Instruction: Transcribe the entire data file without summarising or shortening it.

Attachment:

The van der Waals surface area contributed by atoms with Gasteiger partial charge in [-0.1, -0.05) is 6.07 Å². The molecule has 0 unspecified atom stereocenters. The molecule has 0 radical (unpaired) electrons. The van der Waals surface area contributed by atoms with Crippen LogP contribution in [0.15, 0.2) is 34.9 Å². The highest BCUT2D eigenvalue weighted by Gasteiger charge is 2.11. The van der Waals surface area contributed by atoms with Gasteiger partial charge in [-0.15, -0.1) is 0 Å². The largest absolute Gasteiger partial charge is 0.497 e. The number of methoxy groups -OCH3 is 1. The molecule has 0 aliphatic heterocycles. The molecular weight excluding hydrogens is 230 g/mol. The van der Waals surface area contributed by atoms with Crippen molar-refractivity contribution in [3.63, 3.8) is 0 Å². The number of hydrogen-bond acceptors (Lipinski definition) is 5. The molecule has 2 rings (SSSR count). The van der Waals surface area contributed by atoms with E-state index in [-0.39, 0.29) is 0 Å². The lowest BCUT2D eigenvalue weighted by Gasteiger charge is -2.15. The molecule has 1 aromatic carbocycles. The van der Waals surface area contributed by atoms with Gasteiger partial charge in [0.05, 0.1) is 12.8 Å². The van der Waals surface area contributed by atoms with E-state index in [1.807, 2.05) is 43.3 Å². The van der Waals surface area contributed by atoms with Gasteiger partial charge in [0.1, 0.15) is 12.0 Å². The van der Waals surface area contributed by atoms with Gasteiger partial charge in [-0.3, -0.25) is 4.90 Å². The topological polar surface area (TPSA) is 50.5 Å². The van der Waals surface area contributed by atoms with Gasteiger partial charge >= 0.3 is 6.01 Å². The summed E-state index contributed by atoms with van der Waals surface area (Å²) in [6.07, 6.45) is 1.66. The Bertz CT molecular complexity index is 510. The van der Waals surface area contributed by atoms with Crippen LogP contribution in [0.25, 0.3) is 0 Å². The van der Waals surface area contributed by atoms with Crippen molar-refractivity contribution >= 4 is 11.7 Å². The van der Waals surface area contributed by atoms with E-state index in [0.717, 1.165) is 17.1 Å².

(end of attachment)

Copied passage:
The van der Waals surface area contributed by atoms with Gasteiger partial charge in [-0.1, -0.05) is 6.07 Å². The molecule has 0 unspecified atom stereocenters. The molecule has 0 radical (unpaired) electrons. The van der Waals surface area contributed by atoms with Crippen LogP contribution in [0.15, 0.2) is 34.9 Å². The highest BCUT2D eigenvalue weighted by Gasteiger charge is 2.11. The van der Waals surface area contributed by atoms with Gasteiger partial charge in [-0.15, -0.1) is 0 Å². The largest absolute Gasteiger partial charge is 0.497 e. The number of methoxy groups -OCH3 is 1. The molecule has 0 aliphatic heterocycles. The molecular weight excluding hydrogens is 230 g/mol. The van der Waals surface area contributed by atoms with Crippen molar-refractivity contribution in [3.63, 3.8) is 0 Å². The number of hydrogen-bond acceptors (Lipinski definition) is 5. The molecule has 2 rings (SSSR count). The van der Waals surface area contributed by atoms with E-state index in [-0.39, 0.29) is 0 Å². The lowest BCUT2D eigenvalue weighted by Gasteiger charge is -2.15. The molecule has 1 aromatic carbocycles. The van der Waals surface area contributed by atoms with Gasteiger partial charge in [0.05, 0.1) is 12.8 Å². The van der Waals surface area contributed by atoms with E-state index in [1.807, 2.05) is 43.3 Å². The van der Waals surface area contributed by atoms with Gasteiger partial charge in [0.1, 0.15) is 12.0 Å². The van der Waals surface area contributed by atoms with Gasteiger partial charge in [-0.3, -0.25) is 4.90 Å². The topological polar surface area (TPSA) is 50.5 Å². The van der Waals surface area contributed by atoms with Gasteiger partial charge >= 0.3 is 6.01 Å². The summed E-state index contributed by atoms with van der Waals surface area (Å²) in [6.07, 6.45) is 1.66. The Bertz CT molecular complexity index is 510. The van der Waals surface area contributed by atoms with Crippen LogP contribution in [0.25, 0.3) is 0 Å². The van der Waals surface area contributed by atoms with Crippen molar-refractivity contribution >= 4 is 11.7 Å². The van der Waals surface area contributed by atoms with E-state index in [0.717, 1.165) is 17.1 Å².